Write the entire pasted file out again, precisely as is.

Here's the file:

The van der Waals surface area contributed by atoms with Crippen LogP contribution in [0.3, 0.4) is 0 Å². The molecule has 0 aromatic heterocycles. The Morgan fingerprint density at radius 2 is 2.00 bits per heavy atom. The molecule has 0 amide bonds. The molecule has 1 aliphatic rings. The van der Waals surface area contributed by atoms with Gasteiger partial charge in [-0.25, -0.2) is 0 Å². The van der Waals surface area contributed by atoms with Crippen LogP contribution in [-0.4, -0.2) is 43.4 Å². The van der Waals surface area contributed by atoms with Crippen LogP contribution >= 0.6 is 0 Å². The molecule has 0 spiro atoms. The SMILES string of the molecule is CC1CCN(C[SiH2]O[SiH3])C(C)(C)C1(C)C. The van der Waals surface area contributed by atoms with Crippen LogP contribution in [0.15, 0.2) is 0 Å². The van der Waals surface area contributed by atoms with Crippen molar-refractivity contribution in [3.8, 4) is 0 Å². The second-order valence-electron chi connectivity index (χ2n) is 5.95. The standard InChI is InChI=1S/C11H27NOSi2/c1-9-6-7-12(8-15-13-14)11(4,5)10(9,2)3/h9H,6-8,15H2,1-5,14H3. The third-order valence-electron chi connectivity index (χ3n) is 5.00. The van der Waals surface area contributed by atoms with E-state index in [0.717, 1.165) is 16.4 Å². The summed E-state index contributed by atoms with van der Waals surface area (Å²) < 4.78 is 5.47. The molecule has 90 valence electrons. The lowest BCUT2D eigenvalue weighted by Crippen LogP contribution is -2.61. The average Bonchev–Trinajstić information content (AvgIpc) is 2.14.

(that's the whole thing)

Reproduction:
The van der Waals surface area contributed by atoms with Crippen LogP contribution in [0.3, 0.4) is 0 Å². The molecule has 0 aromatic heterocycles. The Morgan fingerprint density at radius 2 is 2.00 bits per heavy atom. The molecule has 0 amide bonds. The molecule has 1 aliphatic rings. The van der Waals surface area contributed by atoms with Gasteiger partial charge in [-0.25, -0.2) is 0 Å². The van der Waals surface area contributed by atoms with Crippen LogP contribution in [-0.4, -0.2) is 43.4 Å². The van der Waals surface area contributed by atoms with Crippen LogP contribution >= 0.6 is 0 Å². The molecule has 0 spiro atoms. The SMILES string of the molecule is CC1CCN(C[SiH2]O[SiH3])C(C)(C)C1(C)C. The van der Waals surface area contributed by atoms with Crippen LogP contribution in [0.15, 0.2) is 0 Å². The van der Waals surface area contributed by atoms with Crippen molar-refractivity contribution in [3.8, 4) is 0 Å². The second-order valence-electron chi connectivity index (χ2n) is 5.95. The standard InChI is InChI=1S/C11H27NOSi2/c1-9-6-7-12(8-15-13-14)11(4,5)10(9,2)3/h9H,6-8,15H2,1-5,14H3. The third-order valence-electron chi connectivity index (χ3n) is 5.00. The van der Waals surface area contributed by atoms with E-state index in [0.717, 1.165) is 16.4 Å². The summed E-state index contributed by atoms with van der Waals surface area (Å²) < 4.78 is 5.47. The molecule has 90 valence electrons. The lowest BCUT2D eigenvalue weighted by Crippen LogP contribution is -2.61. The average Bonchev–Trinajstić information content (AvgIpc) is 2.14.